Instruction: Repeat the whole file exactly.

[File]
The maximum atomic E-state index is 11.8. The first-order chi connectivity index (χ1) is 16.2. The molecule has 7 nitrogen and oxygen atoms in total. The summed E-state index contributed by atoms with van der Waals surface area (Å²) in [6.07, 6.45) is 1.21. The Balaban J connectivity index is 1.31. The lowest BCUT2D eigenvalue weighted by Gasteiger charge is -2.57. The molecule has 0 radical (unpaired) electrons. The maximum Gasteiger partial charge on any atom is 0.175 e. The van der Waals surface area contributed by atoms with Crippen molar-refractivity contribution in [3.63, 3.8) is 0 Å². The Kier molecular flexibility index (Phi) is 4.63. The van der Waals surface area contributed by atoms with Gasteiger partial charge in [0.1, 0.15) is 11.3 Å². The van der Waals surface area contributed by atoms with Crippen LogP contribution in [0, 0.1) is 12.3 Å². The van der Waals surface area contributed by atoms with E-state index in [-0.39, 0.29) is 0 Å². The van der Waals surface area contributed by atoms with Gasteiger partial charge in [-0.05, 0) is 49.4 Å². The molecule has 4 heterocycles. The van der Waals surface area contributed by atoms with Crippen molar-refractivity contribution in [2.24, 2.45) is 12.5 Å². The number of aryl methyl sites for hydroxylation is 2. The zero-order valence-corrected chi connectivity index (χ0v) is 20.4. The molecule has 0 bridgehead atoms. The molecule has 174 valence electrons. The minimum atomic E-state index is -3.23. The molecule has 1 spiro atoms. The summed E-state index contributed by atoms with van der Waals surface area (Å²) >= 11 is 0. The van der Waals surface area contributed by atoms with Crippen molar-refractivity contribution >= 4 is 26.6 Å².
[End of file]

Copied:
The maximum atomic E-state index is 11.8. The first-order chi connectivity index (χ1) is 16.2. The molecule has 7 nitrogen and oxygen atoms in total. The summed E-state index contributed by atoms with van der Waals surface area (Å²) in [6.07, 6.45) is 1.21. The Balaban J connectivity index is 1.31. The lowest BCUT2D eigenvalue weighted by Gasteiger charge is -2.57. The molecule has 0 radical (unpaired) electrons. The maximum Gasteiger partial charge on any atom is 0.175 e. The van der Waals surface area contributed by atoms with Crippen molar-refractivity contribution in [3.63, 3.8) is 0 Å². The Kier molecular flexibility index (Phi) is 4.63. The van der Waals surface area contributed by atoms with Gasteiger partial charge in [0.1, 0.15) is 11.3 Å². The van der Waals surface area contributed by atoms with Crippen LogP contribution in [0, 0.1) is 12.3 Å². The van der Waals surface area contributed by atoms with E-state index in [-0.39, 0.29) is 0 Å². The van der Waals surface area contributed by atoms with Gasteiger partial charge in [-0.05, 0) is 49.4 Å². The molecule has 4 heterocycles. The van der Waals surface area contributed by atoms with Crippen molar-refractivity contribution in [2.24, 2.45) is 12.5 Å². The number of aryl methyl sites for hydroxylation is 2. The zero-order valence-corrected chi connectivity index (χ0v) is 20.4. The molecule has 0 bridgehead atoms. The molecule has 174 valence electrons. The minimum atomic E-state index is -3.23. The molecule has 1 spiro atoms. The summed E-state index contributed by atoms with van der Waals surface area (Å²) >= 11 is 0. The van der Waals surface area contributed by atoms with Crippen molar-refractivity contribution >= 4 is 26.6 Å².